When I tell people I studied abroad in Argentina in college, I always make sure they know I mean “studied” in the loosest terms possible. It wasn’t that I didn’t go to class so much as classes just didn’t happen–I was enrolled at the public university of Buenos Aires (UBA), and at the beginning of the semester a strike shut down the entire university system. In order to get any kind of grade (and ultimately pass my semester), I opted to have two sessions a week with a tutor, which ultimately was changed to one when the tutor ended up with an unmanageable workload.
As it turned out, this worked well for me. I was busy meeting new people and working at my new job at a local bar. I had a couple of good porteño friends, I was a regular at a few bars and sandwich shops, I knew exactly how long it would take me to run from my apartment to the bus, and after a lot of trial and error I had my coffee order down to a T. For me, this last one is the ultimate sign of feeling at home somewhere.
In fact, I became so happy with my life in Buenos Aires that I decided not to come home: a decision that ultimately didn’t work out when I came to the realization that I wanted to finish out my time at university in the United States. I rationalized this to myself, torn in my thinking that there was no way this had to be the end if I didn’t want it to be. After I made the decision, I told myself there was no reason I couldn’t go back.
But I didn’t go back. At least, not as quickly as I thought I would. I traveled around Peru, moved to Thessaloniki in Greece, then headed to New York before ultimately ending up back in Greece in Athens with plenty of little trips in between. I thought about my old life in Buenos Aires from time to time and continued telling myself I could always go back.
What I didn’t consider is that yes, you can go back, but everything will be–no, should be–different.
Ten years after I left, I had the opportunity to go back for three days. I had nothing planned–I just wanted to walk around my old neighborhood and see some of my favorite bars, restaurants, and cafes. I wanted to see what was new.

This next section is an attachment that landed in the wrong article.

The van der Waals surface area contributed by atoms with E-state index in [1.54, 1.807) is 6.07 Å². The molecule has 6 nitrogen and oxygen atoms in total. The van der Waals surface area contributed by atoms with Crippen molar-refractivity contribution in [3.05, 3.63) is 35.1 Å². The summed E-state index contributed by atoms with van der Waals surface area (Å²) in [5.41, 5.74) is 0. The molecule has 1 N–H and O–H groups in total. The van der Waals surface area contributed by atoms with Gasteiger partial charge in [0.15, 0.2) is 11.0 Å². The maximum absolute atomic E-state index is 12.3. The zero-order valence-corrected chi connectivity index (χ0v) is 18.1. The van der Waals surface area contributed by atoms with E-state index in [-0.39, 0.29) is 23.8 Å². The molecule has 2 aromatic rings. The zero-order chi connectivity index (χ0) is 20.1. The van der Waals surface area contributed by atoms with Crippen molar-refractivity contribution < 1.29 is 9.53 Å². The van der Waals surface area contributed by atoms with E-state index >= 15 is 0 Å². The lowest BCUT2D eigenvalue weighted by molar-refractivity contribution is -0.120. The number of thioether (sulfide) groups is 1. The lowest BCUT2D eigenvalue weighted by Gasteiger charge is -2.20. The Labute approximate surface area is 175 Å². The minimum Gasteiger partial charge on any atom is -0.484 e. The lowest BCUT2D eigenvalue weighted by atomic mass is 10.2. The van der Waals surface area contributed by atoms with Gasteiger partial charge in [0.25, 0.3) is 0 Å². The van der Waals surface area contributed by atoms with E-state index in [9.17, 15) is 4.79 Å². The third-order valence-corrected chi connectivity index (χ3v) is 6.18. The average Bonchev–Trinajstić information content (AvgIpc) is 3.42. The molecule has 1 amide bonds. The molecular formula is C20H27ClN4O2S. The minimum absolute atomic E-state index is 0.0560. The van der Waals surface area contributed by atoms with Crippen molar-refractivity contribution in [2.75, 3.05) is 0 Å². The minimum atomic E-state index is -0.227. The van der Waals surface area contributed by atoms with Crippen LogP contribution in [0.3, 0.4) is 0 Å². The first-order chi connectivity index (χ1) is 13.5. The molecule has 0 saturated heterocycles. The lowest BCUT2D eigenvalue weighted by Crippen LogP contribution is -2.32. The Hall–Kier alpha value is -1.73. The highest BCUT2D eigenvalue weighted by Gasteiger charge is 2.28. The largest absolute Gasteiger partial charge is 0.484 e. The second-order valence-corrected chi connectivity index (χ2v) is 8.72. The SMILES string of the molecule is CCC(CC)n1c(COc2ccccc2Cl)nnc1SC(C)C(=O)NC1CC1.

Of course, almost everything was new. Ten years is a long time and things change quickly, especially in a city as dynamic and energetic as Buenos Aires. I knew it wouldn’t completely match my memories, but the amount of change I found was really surprising. A few things, however, had stayed the same. The bar I worked at was still open and mostly unchanged on the inside, and my friend Martin picked me up in the same red vehicle that one can only call a car in the technical sense. What comforted me the most was that the atmosphere hadn’t changed at all. Sundays were still slow, cafes and bars were still packed with people enjoying life, and the choripan was still an excellent sandwich.
But the changes were fascinating. Speakeasy bars are now a big thing. The food scene has evolved and become extremely cool–I missed iLatina by two years, and Mishiguene by four with more game-changing restaurants opening all the time. My once charming old neighborhood, Villa Crespo, is now becoming trendy.
I realized something as I drove around the city with Martin. Buenos Aires reminded me of Athens, a city I had felt at home in the minute I arrived. It shares some physical characteristics, like the beautiful Neoclassical architecture interspersed with blocky grey apartment buildings. Both are coated in graffiti, and the city planning feels a bit random sometimes. Both came out of dictatorships within six years of each other, so they have a pervasive anarchist, almost anti-establishment atmosphere. The people and the lifestyle are also similar: going for a coffee is an all-afternoon affair, and sacrificing sleep to spend time with your friends and family is a must. I actively seek out this lifestyle–it’s something I decided I don’t want to compromise on when picking a place to live.
I also thought about all the people I met and the ways in which I grew when I lived in Buenos Aires. I said yes to as many experiences as possible, always looking for opportunities to do something that pushed me or made me view something I once thought of in a different light. I was open to meeting locals and going places they wanted to go to and it’s a mentality that I have carried with me to every place I have lived since. Trust the locals, and a city will immediately start to feel like home.
When I got on the plane to leave Buenos Aires, I was a little sad. I felt that I hadn’t seen even half of what it has to offer these days, and I wanted to get to know it again. But, I told myself, it’s okay. This won’t be the end if I don’t want it to be.
Have you ever had a place that felt like home that you didn’t grow up in?
Header photo by Fermin Rodriguez Penelas.